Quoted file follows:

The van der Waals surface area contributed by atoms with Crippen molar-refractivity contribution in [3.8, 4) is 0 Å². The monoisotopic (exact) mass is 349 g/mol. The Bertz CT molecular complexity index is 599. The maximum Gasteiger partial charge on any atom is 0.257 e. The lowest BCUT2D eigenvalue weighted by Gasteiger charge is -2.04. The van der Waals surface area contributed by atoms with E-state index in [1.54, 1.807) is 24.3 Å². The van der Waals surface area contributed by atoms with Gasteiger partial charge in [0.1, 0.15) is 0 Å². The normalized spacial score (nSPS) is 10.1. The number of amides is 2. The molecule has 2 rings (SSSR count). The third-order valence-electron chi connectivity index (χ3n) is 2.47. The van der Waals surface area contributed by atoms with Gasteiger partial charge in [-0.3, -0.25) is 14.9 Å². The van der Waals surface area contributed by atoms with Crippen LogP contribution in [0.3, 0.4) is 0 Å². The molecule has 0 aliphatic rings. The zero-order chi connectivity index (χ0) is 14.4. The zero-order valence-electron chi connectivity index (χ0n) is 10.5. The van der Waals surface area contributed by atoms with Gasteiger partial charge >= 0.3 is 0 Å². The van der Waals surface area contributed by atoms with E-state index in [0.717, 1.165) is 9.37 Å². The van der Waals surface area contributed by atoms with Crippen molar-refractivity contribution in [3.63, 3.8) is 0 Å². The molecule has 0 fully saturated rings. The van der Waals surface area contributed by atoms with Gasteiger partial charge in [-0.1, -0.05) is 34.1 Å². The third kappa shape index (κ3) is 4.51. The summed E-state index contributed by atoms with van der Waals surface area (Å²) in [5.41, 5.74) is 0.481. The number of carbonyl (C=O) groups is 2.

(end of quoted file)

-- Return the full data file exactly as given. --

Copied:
The van der Waals surface area contributed by atoms with Crippen molar-refractivity contribution in [3.8, 4) is 0 Å². The monoisotopic (exact) mass is 349 g/mol. The Bertz CT molecular complexity index is 599. The maximum Gasteiger partial charge on any atom is 0.257 e. The lowest BCUT2D eigenvalue weighted by Gasteiger charge is -2.04. The van der Waals surface area contributed by atoms with E-state index in [1.54, 1.807) is 24.3 Å². The van der Waals surface area contributed by atoms with Gasteiger partial charge in [0.1, 0.15) is 0 Å². The normalized spacial score (nSPS) is 10.1. The number of amides is 2. The molecule has 2 rings (SSSR count). The third-order valence-electron chi connectivity index (χ3n) is 2.47. The van der Waals surface area contributed by atoms with Gasteiger partial charge in [-0.3, -0.25) is 14.9 Å². The van der Waals surface area contributed by atoms with Crippen LogP contribution in [0.3, 0.4) is 0 Å². The molecule has 0 aliphatic rings. The zero-order chi connectivity index (χ0) is 14.4. The zero-order valence-electron chi connectivity index (χ0n) is 10.5. The van der Waals surface area contributed by atoms with Gasteiger partial charge >= 0.3 is 0 Å². The van der Waals surface area contributed by atoms with E-state index in [0.717, 1.165) is 9.37 Å². The van der Waals surface area contributed by atoms with Crippen molar-refractivity contribution in [3.63, 3.8) is 0 Å². The molecule has 0 fully saturated rings. The van der Waals surface area contributed by atoms with Gasteiger partial charge in [-0.1, -0.05) is 34.1 Å². The third kappa shape index (κ3) is 4.51. The summed E-state index contributed by atoms with van der Waals surface area (Å²) in [5.41, 5.74) is 0.481. The number of carbonyl (C=O) groups is 2.